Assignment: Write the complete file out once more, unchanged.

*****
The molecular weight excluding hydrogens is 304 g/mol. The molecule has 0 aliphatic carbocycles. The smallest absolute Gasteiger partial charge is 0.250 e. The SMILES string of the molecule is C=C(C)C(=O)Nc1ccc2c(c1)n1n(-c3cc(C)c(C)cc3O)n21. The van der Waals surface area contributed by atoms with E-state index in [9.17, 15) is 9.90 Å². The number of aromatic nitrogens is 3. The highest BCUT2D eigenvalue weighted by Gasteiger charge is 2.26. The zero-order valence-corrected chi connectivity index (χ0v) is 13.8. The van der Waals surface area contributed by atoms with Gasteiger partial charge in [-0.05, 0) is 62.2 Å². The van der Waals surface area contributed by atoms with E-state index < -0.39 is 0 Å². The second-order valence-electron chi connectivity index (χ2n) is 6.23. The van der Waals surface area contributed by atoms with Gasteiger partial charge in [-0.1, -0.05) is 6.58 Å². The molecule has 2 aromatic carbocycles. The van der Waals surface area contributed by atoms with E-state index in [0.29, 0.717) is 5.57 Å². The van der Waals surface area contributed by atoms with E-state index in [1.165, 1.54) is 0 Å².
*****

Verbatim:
The molecular weight excluding hydrogens is 304 g/mol. The molecule has 0 aliphatic carbocycles. The smallest absolute Gasteiger partial charge is 0.250 e. The SMILES string of the molecule is C=C(C)C(=O)Nc1ccc2c(c1)n1n(-c3cc(C)c(C)cc3O)n21. The van der Waals surface area contributed by atoms with E-state index in [9.17, 15) is 9.90 Å². The number of aromatic nitrogens is 3. The highest BCUT2D eigenvalue weighted by Gasteiger charge is 2.26. The zero-order valence-corrected chi connectivity index (χ0v) is 13.8. The van der Waals surface area contributed by atoms with Gasteiger partial charge in [-0.05, 0) is 62.2 Å². The van der Waals surface area contributed by atoms with E-state index < -0.39 is 0 Å². The second-order valence-electron chi connectivity index (χ2n) is 6.23. The van der Waals surface area contributed by atoms with Gasteiger partial charge in [-0.1, -0.05) is 6.58 Å². The molecule has 2 aromatic carbocycles. The van der Waals surface area contributed by atoms with E-state index in [0.29, 0.717) is 5.57 Å². The van der Waals surface area contributed by atoms with E-state index in [1.165, 1.54) is 0 Å².